Here are some links to contemporary tansy puddings. As you will notice, contemporary cooks add other flavorings and even sugar to counter the bitterness of the herb.

http://www.allfoodsnatural.com/recipe/tansy-pudding.html

http://www.elephantrestaurant.co.uk/tansy-pudding

Originally posted 2013-04-05 10:00:56.

Purification or Poison?

“Mince-pie..is as essential to Christmas, as..tansy to Easter.”

(Quoted from The Connoisseur’” Magazine in 1767, by http://www.foodsofengland.co.uk/tansy,ortansypudding.htm)*

Besides the deep spiritual significance of Easter lies the cultural traditions that arise from every holiday and holyday possible in every culture. Most of these traditions center around specific foods. Yet why these foods?

HamOne common Easter tradition is to serve ham. Yes, it makes a great deal of sense in that it’s easy to prepare for a large crowd; however, the reason why ham became a traditional Easter meal is that, after a long winter past harvest and slaughter, ham was one of the few meats still edible in the larder.

Likewise we have the lamb. The lamb being slaughtered and consumed holds numerous spiritual aspects with Jesus being the Lamb of God, who was slain for our sins. It is also a Passover food. And spring lambs would have been abundant in a country like England awash in sheep.

I won’t get into the coloring and consuming of eggs at Easter. Eggs do symbolize life, which is the entire meaning of Easter—eternal life through the Resurrection; however, the coloring of eggs in spring holds its roots firmly in pagan culture.

tansiesOne Easter tradition that seems to have died out—and with rather good reason—is the consumption of tansy.

Tansy is an herb with yellow flowers and lobed leaves that closely resemble ferns. Tansy holds some disputed medical benefits. And tansy is also a poison.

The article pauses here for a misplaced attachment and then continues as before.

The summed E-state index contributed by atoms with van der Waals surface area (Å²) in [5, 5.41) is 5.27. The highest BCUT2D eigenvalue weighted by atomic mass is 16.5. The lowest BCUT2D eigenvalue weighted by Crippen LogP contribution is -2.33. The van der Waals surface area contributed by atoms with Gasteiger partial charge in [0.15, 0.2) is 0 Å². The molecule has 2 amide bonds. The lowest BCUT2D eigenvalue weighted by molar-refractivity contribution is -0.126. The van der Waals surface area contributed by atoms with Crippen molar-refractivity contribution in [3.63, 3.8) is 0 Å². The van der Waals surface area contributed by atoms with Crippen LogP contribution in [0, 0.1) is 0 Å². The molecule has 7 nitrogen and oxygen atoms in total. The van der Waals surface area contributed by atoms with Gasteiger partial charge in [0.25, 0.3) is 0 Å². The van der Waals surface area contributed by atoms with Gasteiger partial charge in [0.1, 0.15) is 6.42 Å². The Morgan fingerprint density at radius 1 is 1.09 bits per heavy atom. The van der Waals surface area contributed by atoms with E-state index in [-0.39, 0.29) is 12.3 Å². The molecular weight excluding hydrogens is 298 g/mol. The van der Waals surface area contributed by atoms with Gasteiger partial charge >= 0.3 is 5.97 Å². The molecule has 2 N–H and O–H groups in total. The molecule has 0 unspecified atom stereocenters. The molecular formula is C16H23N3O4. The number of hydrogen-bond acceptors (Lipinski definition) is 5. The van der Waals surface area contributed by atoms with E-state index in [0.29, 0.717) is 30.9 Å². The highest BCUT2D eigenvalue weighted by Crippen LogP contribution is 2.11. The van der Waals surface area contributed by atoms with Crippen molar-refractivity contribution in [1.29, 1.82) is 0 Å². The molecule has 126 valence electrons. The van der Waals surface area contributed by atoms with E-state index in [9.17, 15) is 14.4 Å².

At first, tansy was eaten during lent to symbolize the bitter herbs. Later, it was baked into a pudding. I have found numerous recipes for tansy pudding from ancient housekeeping books, and included a couple in Friday’s upcoming post. These look rather like baked omelets.

Why tansy? For one thing, it was usually in leaf by Easter. More importantly, though, tansy is a purgative, a purifying agent. In small doses, it cleanses the system of parasites and other unwanted guests like bacteria. After a winter of eating salt-preserved and smoked meats, dried apples and root vegetables, people probably had collected a worm or two in their systems. (I know—ee-ew.) A slab of tansy pudding, and a body would feel far better. Two slices of tansy pudding, and a body would quite possibly be dead.

Be sure to come back Friday and see what it actually took to make the Tansy puddings.

Photos from Wikimedia Commons

Originally posted 2013-04-03 10:00:00.

The Joke’s on Them ~ Caricatures in Regency England

Cruickshank's View of the Regent's Backside
A view of the Regent’s backside by George Cruikshank.

Kristi here. Today is April Fool’s Day in the US. An annoying day where you can’t trust anything you read, hear, say, see, or smell. Basically, your five normal senses are useless and you have to keep a tight grip on your sense of humor to survive. Particularly if you have a jokester in your house.

A sense of humor is a beautiful thing. Often we forget that humor isn’t a modern invention. Because of the long time spent posing for portraits, people always look somber and serious in their paintings. But people in the Regency liked to laugh as much as anyone else.

A Kick from Yarmouth to Wales
A cartoon from 1811 telling the tale of the Prince Regent receiving a sound thrashing for insulting Lord Yarmouth’s wife.

Caricatures, the precursor to today’s editorial cartoons, not only provided social commentary and news, but provided humor as well. Many of them featured prominent figures of the day with certain features exaggerated to provide entertainment as well as make a point.